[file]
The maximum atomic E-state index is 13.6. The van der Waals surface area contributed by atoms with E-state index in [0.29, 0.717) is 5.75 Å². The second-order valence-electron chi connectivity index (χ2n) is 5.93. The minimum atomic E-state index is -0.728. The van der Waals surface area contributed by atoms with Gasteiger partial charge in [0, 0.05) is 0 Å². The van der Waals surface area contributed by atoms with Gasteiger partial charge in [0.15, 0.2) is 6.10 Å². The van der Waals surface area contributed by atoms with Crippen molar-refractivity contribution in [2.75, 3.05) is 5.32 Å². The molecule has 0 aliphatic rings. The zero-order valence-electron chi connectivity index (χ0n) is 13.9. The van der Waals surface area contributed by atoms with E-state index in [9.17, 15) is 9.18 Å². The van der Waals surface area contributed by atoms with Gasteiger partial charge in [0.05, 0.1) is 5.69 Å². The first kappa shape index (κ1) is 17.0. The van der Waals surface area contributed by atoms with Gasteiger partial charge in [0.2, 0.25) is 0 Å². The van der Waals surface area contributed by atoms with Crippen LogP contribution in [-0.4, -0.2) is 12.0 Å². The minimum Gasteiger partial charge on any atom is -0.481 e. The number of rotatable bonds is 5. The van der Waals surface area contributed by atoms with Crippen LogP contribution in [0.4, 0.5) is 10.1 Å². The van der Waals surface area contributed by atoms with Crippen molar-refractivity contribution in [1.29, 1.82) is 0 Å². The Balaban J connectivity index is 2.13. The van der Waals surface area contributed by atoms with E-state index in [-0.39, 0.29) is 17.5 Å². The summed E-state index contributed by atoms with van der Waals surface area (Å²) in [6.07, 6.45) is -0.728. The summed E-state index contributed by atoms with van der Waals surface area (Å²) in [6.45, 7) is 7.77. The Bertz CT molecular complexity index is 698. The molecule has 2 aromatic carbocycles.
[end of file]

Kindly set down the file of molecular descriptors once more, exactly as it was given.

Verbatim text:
The maximum atomic E-state index is 13.6. The van der Waals surface area contributed by atoms with E-state index in [0.29, 0.717) is 5.75 Å². The second-order valence-electron chi connectivity index (χ2n) is 5.93. The minimum atomic E-state index is -0.728. The van der Waals surface area contributed by atoms with Gasteiger partial charge in [0, 0.05) is 0 Å². The van der Waals surface area contributed by atoms with Gasteiger partial charge in [0.15, 0.2) is 6.10 Å². The van der Waals surface area contributed by atoms with Crippen molar-refractivity contribution in [2.75, 3.05) is 5.32 Å². The molecule has 0 aliphatic rings. The zero-order valence-electron chi connectivity index (χ0n) is 13.9. The van der Waals surface area contributed by atoms with E-state index in [9.17, 15) is 9.18 Å². The van der Waals surface area contributed by atoms with Gasteiger partial charge in [0.05, 0.1) is 5.69 Å². The first kappa shape index (κ1) is 17.0. The van der Waals surface area contributed by atoms with Gasteiger partial charge in [0.2, 0.25) is 0 Å². The van der Waals surface area contributed by atoms with Crippen LogP contribution in [-0.4, -0.2) is 12.0 Å². The minimum Gasteiger partial charge on any atom is -0.481 e. The number of rotatable bonds is 5. The van der Waals surface area contributed by atoms with Crippen LogP contribution in [0.4, 0.5) is 10.1 Å². The van der Waals surface area contributed by atoms with Crippen molar-refractivity contribution in [1.29, 1.82) is 0 Å². The Balaban J connectivity index is 2.13. The van der Waals surface area contributed by atoms with E-state index in [-0.39, 0.29) is 17.5 Å². The summed E-state index contributed by atoms with van der Waals surface area (Å²) in [6.07, 6.45) is -0.728. The summed E-state index contributed by atoms with van der Waals surface area (Å²) in [6.45, 7) is 7.77. The Bertz CT molecular complexity index is 698. The molecule has 2 aromatic carbocycles.